Silver Spot Prices Explained
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When people refer to the spot price of any metal for that matter, they are referring to the price at which the metal may be exchanged and delivered upon now. In other words, the spot price is the price at which silver is currently trading. Spot prices are often referred to in the silver and gold markets, as well as crude oil and other commodities. Price is in a constant state of discovery and is watched by banks, financial institutions, dealers, and retail investors.
All of the products on our website are priced based on a premium to spot price, and therefore you will notice that prices update every few seconds during market hours. This allows customers to invest based on the most up-to-date market conditions possible.
Silver as an Investment
Since the beginning of the 21st Century, actual metal prices have increased overall, catching the attention of many investors. Many people look to precious metals, such as silver, to help protect themselves against the ongoing devaluation of the U.S. dollar (or other fiat currencies) and volatility in the stock market. Other investors, sometimes referred to as "preppers," believe silver will play a key role in bartering and trade in the event of an economic collapse.
It is available for investment in many different forms, including paper silver and bullion. Physical bullion is most commonly found in coin, round, and bar form with several size options for each. Some investors enjoy owning government-minted coins while others prefer paying lower premiums for bullion bars and rounds. In any case, there are a vast amount of options available in terms of this investment vehicle.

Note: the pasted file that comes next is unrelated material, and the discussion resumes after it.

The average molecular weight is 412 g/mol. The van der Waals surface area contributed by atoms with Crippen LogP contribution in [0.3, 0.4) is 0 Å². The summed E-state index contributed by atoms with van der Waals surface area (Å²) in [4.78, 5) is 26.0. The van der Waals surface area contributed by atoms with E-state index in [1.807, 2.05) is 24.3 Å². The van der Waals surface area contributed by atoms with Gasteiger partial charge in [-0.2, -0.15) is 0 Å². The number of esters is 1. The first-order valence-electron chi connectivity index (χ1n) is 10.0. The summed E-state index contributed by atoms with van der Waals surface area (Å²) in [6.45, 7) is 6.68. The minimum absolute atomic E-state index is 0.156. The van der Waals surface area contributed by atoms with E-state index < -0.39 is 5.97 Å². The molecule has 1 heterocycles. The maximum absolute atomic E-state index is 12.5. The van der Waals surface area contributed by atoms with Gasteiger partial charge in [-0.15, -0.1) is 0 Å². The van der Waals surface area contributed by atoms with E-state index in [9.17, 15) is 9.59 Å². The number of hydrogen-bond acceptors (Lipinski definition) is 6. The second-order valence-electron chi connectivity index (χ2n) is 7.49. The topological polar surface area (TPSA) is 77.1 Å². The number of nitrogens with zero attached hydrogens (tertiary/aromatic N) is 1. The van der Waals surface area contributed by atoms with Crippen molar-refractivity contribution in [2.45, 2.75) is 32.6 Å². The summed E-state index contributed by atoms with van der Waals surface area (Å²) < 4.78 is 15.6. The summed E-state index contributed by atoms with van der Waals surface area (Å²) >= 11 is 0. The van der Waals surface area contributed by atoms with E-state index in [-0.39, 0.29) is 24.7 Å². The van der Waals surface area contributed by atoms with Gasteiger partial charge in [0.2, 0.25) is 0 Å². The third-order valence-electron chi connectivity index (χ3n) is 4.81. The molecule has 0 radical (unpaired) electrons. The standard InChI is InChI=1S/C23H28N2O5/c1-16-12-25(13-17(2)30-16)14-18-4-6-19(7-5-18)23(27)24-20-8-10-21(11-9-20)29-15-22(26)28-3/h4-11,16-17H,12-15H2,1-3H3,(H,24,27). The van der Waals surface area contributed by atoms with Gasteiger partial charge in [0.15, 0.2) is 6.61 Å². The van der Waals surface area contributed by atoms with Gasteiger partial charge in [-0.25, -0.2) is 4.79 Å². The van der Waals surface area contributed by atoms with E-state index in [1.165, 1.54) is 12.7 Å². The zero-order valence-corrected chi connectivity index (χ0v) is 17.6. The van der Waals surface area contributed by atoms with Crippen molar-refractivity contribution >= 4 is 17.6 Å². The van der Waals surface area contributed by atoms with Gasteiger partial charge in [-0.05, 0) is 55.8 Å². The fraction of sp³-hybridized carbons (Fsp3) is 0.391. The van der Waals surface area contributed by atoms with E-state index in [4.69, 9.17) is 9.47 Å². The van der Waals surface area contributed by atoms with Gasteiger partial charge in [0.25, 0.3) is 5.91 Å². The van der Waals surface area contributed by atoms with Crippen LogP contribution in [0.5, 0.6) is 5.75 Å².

Aside from bullion, "paper silver" is also available in the form of ETFs and certificates. These options are different from physical bullion in the sense that the owner never actually gets to hold the silver in their hands. ETF or certificate is basically a piece of paper that says a bank or financial institution is holding a specified amount of silver for you without you ever seeing that silver
How is the spot price calculated?
It is a commodity that trades virtually 24 hours per day across many exchanges such as New York, Chicago, London, Zurich and Hong Kong. The most important exchange, however, when it comes to determining the spot silver price is COMEX. The spot price of silver is calculated using the near-term futures contract price. By near term, that may mean the front-month contract or the nearest contract with the most volume.
How often do spot silver prices change?
The price of silver is constantly changing. The spot price of silver changes every few seconds during market hours. Between domestic and foreign exchanges, spot silver prices update Sunday through Friday, from 6 PM EST to 5:15 PM EST each day. Spot prices remain static during that 45 minutes down period from 5:15 PM EST to 6 PM EST each weekday, as well as from 5:15 PM EST on Friday until 6 PM EST on Sunday. Although silver and other markets may have periods in which they are very quiet, they also have periods in which prices change very rapidly.
What currency are spot prices quoted in?
The silver spot price is usually quoted in U.S. dollars (USD). However, markets all over the world can take the spot silver price in USD and simply convert it to local currency.
What exactly is the spot price referring to?
The spot silver price is quoting the price for 1 troy ounce of .999 fine silver.
Are spot prices the same all over the world?
Yes, the price of silver is the same all over the world. Exchanges and markets all over the world can take the current spot silver price in USD and convert the price in USD to local currency.